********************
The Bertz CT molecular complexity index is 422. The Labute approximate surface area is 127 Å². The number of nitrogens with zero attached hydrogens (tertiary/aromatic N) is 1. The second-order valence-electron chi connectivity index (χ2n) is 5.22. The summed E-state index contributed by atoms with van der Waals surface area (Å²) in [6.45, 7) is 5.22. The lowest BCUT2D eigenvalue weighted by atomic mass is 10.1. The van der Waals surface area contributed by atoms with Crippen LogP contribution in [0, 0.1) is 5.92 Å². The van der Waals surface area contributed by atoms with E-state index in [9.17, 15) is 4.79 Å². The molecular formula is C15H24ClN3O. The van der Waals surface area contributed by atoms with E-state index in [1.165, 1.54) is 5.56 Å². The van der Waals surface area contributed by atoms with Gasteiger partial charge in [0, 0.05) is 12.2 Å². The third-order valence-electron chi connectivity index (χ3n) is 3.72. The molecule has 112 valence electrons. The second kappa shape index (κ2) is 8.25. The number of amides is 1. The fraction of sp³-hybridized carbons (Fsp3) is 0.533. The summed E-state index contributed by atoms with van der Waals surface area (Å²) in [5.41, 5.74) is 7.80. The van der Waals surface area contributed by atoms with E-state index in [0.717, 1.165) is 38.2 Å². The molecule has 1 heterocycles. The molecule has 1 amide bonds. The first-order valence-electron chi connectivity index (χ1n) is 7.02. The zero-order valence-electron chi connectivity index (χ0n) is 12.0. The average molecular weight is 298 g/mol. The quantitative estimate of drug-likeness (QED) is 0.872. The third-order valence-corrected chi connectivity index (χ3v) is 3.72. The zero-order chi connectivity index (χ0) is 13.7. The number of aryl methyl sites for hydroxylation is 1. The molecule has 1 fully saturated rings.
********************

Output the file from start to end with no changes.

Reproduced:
The Bertz CT molecular complexity index is 422. The Labute approximate surface area is 127 Å². The number of nitrogens with zero attached hydrogens (tertiary/aromatic N) is 1. The second-order valence-electron chi connectivity index (χ2n) is 5.22. The summed E-state index contributed by atoms with van der Waals surface area (Å²) in [6.45, 7) is 5.22. The lowest BCUT2D eigenvalue weighted by atomic mass is 10.1. The van der Waals surface area contributed by atoms with Crippen LogP contribution in [0, 0.1) is 5.92 Å². The van der Waals surface area contributed by atoms with E-state index in [9.17, 15) is 4.79 Å². The molecular formula is C15H24ClN3O. The van der Waals surface area contributed by atoms with E-state index in [1.165, 1.54) is 5.56 Å². The van der Waals surface area contributed by atoms with Gasteiger partial charge in [0, 0.05) is 12.2 Å². The third-order valence-electron chi connectivity index (χ3n) is 3.72. The molecule has 112 valence electrons. The second kappa shape index (κ2) is 8.25. The number of amides is 1. The fraction of sp³-hybridized carbons (Fsp3) is 0.533. The summed E-state index contributed by atoms with van der Waals surface area (Å²) in [5.41, 5.74) is 7.80. The van der Waals surface area contributed by atoms with E-state index in [0.717, 1.165) is 38.2 Å². The molecule has 1 heterocycles. The molecule has 1 amide bonds. The first-order valence-electron chi connectivity index (χ1n) is 7.02. The zero-order valence-electron chi connectivity index (χ0n) is 12.0. The average molecular weight is 298 g/mol. The quantitative estimate of drug-likeness (QED) is 0.872. The third-order valence-corrected chi connectivity index (χ3v) is 3.72. The zero-order chi connectivity index (χ0) is 13.7. The number of aryl methyl sites for hydroxylation is 1. The molecule has 1 fully saturated rings.